The Kharkiv Human Rights Protection Group (KHPG) reported on Ukraine’s case against Russia at the International Court of Justice. The first day of hearings took place on March 6. KHPG stated, “Ukraine presented a weight of arguments and examples to back its accusations against Russia over its annexation of Crimea and gross violations of human rights under occupation, and over its financing of terrorism in Donbas. While Russia denies all charges, Ukraine’s case is backed by documents from the UN, OSCE, Parliamentary Assembly of the Council of Europe, international human rights organizations, as well as NATO satellite imagery. […] One of the key focuses in Ukraine’s suit is on the compelling evidence of grave erosion of fundamental rights and liberties in Crimea under Russian occupation. It is no accident that human rights activists played a considerable part in compiling evidence for the court. If the Court does agree that there is a case to answer, examination of all the evidence could take several years, and both the military conflict in Donbas, and the discrimination and political persecution in Crimea are ongoing. For this reason, Ukraine’s lawyers on Monday stressed the need for specific provisional measures now to prevent still further irreparable damage. In a 45-page document, Ukraine presents its reasons for accusing Russia of violating two UN conventions, namely the International Convention for the Suppression of the Financing of Terrorism and the International Convention on the Elimination of All Forms of Racial Discrimination. Although the International Court of Justice has no instruments to enforce its judgements, the very fact of it finding against Russia would have enormous weight. ICJ is the official judicial organ of the United Nations, which Russia has been a member of from 1945. It cannot now turn around and say that it won’t accept its authority. […] Russia can petulantly refuse to ‘play’, but this does not remove its accountability. A judgement against Russia may not force the latter to stop its aggression and its rights violations, but it would be another strong argument against those politicians in other countries who have expressed willingness to make deals with Russia involving at least Ukraine’s tacit acceptance of Russian rule in Crimea. Just the outline of repression and terror tactics in Crimea given on March 6 make it clear why that cannot be accepted.” The full report from KHPG is available at http://khpg.org/en/index.php?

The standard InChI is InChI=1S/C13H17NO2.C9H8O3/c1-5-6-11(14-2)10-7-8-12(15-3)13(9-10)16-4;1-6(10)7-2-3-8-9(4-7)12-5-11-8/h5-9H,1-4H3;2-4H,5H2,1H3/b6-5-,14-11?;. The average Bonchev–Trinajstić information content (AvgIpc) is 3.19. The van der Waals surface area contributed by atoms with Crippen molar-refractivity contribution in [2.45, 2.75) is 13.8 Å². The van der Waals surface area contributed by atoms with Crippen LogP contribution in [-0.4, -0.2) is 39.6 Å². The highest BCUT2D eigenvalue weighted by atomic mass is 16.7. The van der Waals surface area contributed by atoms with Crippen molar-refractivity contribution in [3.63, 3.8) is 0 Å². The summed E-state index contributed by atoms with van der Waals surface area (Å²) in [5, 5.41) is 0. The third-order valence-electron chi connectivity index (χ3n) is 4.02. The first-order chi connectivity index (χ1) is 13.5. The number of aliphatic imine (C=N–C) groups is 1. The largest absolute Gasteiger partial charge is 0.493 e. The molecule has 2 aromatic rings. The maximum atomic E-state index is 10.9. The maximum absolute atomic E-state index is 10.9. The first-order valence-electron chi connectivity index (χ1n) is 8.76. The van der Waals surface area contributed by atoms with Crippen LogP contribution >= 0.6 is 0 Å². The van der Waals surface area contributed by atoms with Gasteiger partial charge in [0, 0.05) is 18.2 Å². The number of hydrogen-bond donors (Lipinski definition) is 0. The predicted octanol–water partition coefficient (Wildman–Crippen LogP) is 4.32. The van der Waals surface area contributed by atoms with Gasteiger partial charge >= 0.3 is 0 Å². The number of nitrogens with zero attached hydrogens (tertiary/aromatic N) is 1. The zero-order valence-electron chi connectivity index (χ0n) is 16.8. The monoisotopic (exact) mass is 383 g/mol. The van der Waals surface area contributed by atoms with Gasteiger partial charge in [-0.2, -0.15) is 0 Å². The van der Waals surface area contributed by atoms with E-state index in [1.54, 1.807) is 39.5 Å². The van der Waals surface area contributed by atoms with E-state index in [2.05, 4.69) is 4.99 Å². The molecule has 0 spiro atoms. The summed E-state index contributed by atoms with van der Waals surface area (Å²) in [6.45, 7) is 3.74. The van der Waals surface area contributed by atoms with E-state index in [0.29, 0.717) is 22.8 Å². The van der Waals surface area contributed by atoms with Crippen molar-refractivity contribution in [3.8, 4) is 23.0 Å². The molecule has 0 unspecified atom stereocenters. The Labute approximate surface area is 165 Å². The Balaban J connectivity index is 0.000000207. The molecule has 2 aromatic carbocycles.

4. Kyiv court sets bail in corruption case of former head of Ukraine’s tax service
Voice of America reported, “A Kyiv court set bail Monday for the former head of Ukraine’s tax service who had recently been named a suspect in a major corruption case involving the embezzlement of approximately $74 million. The case against Roman Nasirov is seen by some as the first real test of the country’s new National Anti-Corruption Bureau (NABU).Nasirov’s bail has been set at $3.7 million. If he doesn’t pay he’ll be held in pre-trial detention for two months. […] On Sunday, civil activists gathered outside the courthouse due to fears that Nasirov, who claimed to have had a heart attack after being removed from his post, might be released without being charged. The protesters brought tents and vowed to camp outside the courthouse in order to prevent Nasirov’s release.”